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Fix those leaks for energy savings – Maintenance Tips!

Author : Malcolm Crossley Parker Hannifin

21 December 2012

Leakage:
A major contributing factor to energy wastage in compressed air systems is air leakage. Unlike a leaking water pipe, leakage in a compressed air system can be hidden and thus difficult to track down and fix. 

Unlike a leaking water pipe, leakage in a compressed air system can be hidden and thus difficult to track down and fix. Image: stock.xchng

In pneumatic systems we tend to accept a low level hiss in the background as normal, but in reality it’s bleeding energy and is therefore costing companies money.  According to the Carbon Trust “an average leak rate for a well maintained system should be around 5 to 10% of air generated to leakage. However it is noted that in unmanaged systems it can be as much as 40 to 50% of the generated output”.
 
 Leaks can occur in multiple places for numerous different reasons. A quick win for maintenance personnel is to simply walk the line and use their natural senses.  Listening for the line hissing will give maintenance people instant opportunities for quick fixes and rapid energy reduction.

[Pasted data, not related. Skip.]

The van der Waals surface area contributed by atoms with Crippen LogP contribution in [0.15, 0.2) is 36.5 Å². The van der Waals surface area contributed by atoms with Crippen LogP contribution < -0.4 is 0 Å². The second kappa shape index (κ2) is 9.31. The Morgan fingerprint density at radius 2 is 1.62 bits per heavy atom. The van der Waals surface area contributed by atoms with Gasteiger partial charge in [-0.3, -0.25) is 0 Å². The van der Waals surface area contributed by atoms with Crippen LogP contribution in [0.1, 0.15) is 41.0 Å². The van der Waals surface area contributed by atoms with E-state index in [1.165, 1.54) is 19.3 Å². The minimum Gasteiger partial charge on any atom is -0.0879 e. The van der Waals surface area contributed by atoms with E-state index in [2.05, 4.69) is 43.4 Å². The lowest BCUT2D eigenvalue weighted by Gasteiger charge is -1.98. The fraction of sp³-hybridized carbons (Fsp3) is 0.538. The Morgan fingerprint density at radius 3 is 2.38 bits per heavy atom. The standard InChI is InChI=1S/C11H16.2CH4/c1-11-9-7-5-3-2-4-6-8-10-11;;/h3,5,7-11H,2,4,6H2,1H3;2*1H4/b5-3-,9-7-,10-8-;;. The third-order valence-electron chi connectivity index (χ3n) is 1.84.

Look for leaks in obvious areas such as:
? Pipework
? Fittings, flanges and manifolds
? Hoses, couplings and tubing
? Worn out system components.
? Misaligned tubing
 
 Maintain system components for leak free operation
 It’s also worth noting that preventative/scheduled maintenance on system components, which may leak, is absolutely necessary.  Look for worn out seals on cylinders and valves.  Utilise the spares kits that most manufacturers supply and change the seals on system components as part of routine action.  As to new installations, specify manufacturers that are placing emphasis on developing system components with the latest seal technology to reduce leaks

Maintenance departments are setting targets for leakage reduction as part of their planned preventative maintenance schedules and then they publicise their achievements. They are not only using the listening technique but introducing flow meters and pressure transducers to more accurately achieve leakage reduction.  Whatever techniques are employed, the emphasis on fixing leaks should be paramount.


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